When we were in high school, my brother (who played bass) owned a Bassman. It was high maintenance and finicky, but I loved the crap out of that thing. I played on it several times (once I had to fill in for my brother in the talent show; I had like thirty minutes to learn the bass line to System of a Down's "Aerials" so I could play it with folks I hadn't rehearsed with. Good times), and got to hear it plenty of the time otherwise when my brother was practicing. I tell you this so that you know that when I talk about the Bassman, I'm talking from experience just as much as from analysis of old music.
The Bassman amp was usually paired with either the Fender Precision or the Fender Jazz electric bass. I'm a really big fan of the P-Bass (as we call the former in the biz), and consider it superior to everything except the Rickenbacker basses probably made most famous by Geddy Lee of Rush* (and more recently by Scott Pilgrim). I'm playing the Jazz bass that I bought from my brother after wrist conditions forced him to quit playing. He had sold the Bassman years ago on account of it being so high-maintenance, so I'm using a Crate amp.
The biggest difference between the J-Bass and the P-Bass is the pickups. The P-Bass (originally) used single-coil pickups, which sound very trashy and constricted sorta, and are my favorite kind. The J-Bass uses proprietary J-pickups, which are bi-pole (each string is "picked up," as it were, by two magnetic poles, as opposed to a single pole per string as per the standard). These have some measure of noise-canceling capability, and also result in a richer timbre, especially in the mid-ranges.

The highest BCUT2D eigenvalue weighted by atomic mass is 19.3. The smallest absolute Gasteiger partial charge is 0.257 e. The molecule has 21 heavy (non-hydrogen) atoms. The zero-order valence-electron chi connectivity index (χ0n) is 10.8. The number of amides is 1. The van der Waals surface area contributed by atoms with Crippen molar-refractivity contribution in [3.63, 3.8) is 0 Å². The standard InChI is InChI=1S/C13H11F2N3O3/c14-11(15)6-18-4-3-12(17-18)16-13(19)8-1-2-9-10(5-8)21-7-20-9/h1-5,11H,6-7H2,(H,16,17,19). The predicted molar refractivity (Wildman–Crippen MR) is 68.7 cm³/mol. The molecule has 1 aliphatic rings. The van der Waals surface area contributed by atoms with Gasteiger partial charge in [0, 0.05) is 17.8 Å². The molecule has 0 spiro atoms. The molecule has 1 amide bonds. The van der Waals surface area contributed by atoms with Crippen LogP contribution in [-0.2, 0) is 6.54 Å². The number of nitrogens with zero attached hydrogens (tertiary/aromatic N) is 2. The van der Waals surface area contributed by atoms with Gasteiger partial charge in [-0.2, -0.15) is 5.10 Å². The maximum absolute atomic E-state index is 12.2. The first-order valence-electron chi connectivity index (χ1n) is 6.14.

The specific J-Bass I'm using is a custom job, however, with advanced electronics, including I-don't-even-know-what-the-fuck-they-are fancy-pants space-age pickups and a tiny pre-amp. It also seems to have the ability to use only half of a pickup, making it virtually the same as a single-coil, so I'm able to mimic the P-Bass pretty well.
*Lots of people played Ricks in the 60s too, but it was Lee's athletic bass riffs (which were _the_ great thing about Rush), accentuated by the striking profile that the bass cut with Lee's sitting-while-playing-so-he-could-play-Moog-pedals-at-the-same-time, that really brought attention to the Rick.
Pictures! Here is a P-Bass
with one of the 50s models of the Bassman.
This is the closest thing I could find to my brother's Bassman, though I remember it being upholstered with tweed rather than black tolex (it might have been custom-upholstered).
3. Let Me Tell You about My Wurlitzer
The Wurlitzer electric piano was introduced in the 50s and discontinued in the 80s. It saw the most use in the R&B/Soul milieu (Ray Charles and Marvin Gaye used one on "What'd I Say" and "I Heard It Through the Grapevine" frex) but also saw some use in jazz and rock.